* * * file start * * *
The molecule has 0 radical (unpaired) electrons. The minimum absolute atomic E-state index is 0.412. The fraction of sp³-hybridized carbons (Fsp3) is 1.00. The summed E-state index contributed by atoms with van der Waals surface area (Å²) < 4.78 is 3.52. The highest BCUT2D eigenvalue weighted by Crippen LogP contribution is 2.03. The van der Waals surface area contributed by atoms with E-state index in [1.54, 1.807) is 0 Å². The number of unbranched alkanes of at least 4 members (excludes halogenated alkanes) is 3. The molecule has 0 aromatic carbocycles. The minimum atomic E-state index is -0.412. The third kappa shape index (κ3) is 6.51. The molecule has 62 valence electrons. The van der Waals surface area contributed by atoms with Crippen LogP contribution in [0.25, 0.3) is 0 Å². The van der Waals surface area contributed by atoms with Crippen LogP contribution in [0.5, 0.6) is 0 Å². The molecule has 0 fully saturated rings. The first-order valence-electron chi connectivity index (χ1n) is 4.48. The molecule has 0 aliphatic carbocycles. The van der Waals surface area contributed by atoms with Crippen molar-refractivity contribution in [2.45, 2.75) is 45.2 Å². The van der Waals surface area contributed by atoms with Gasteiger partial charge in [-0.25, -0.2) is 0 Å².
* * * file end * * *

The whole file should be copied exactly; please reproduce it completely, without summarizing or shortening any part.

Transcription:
The molecule has 0 radical (unpaired) electrons. The minimum absolute atomic E-state index is 0.412. The fraction of sp³-hybridized carbons (Fsp3) is 1.00. The summed E-state index contributed by atoms with van der Waals surface area (Å²) < 4.78 is 3.52. The highest BCUT2D eigenvalue weighted by Crippen LogP contribution is 2.03. The van der Waals surface area contributed by atoms with E-state index in [1.54, 1.807) is 0 Å². The number of unbranched alkanes of at least 4 members (excludes halogenated alkanes) is 3. The molecule has 0 aromatic carbocycles. The minimum atomic E-state index is -0.412. The third kappa shape index (κ3) is 6.51. The molecule has 62 valence electrons. The van der Waals surface area contributed by atoms with Crippen LogP contribution in [0.25, 0.3) is 0 Å². The van der Waals surface area contributed by atoms with Crippen LogP contribution in [0.5, 0.6) is 0 Å². The molecule has 0 fully saturated rings. The first-order valence-electron chi connectivity index (χ1n) is 4.48. The molecule has 0 aliphatic carbocycles. The van der Waals surface area contributed by atoms with Crippen molar-refractivity contribution in [2.45, 2.75) is 45.2 Å². The van der Waals surface area contributed by atoms with Gasteiger partial charge in [-0.25, -0.2) is 0 Å².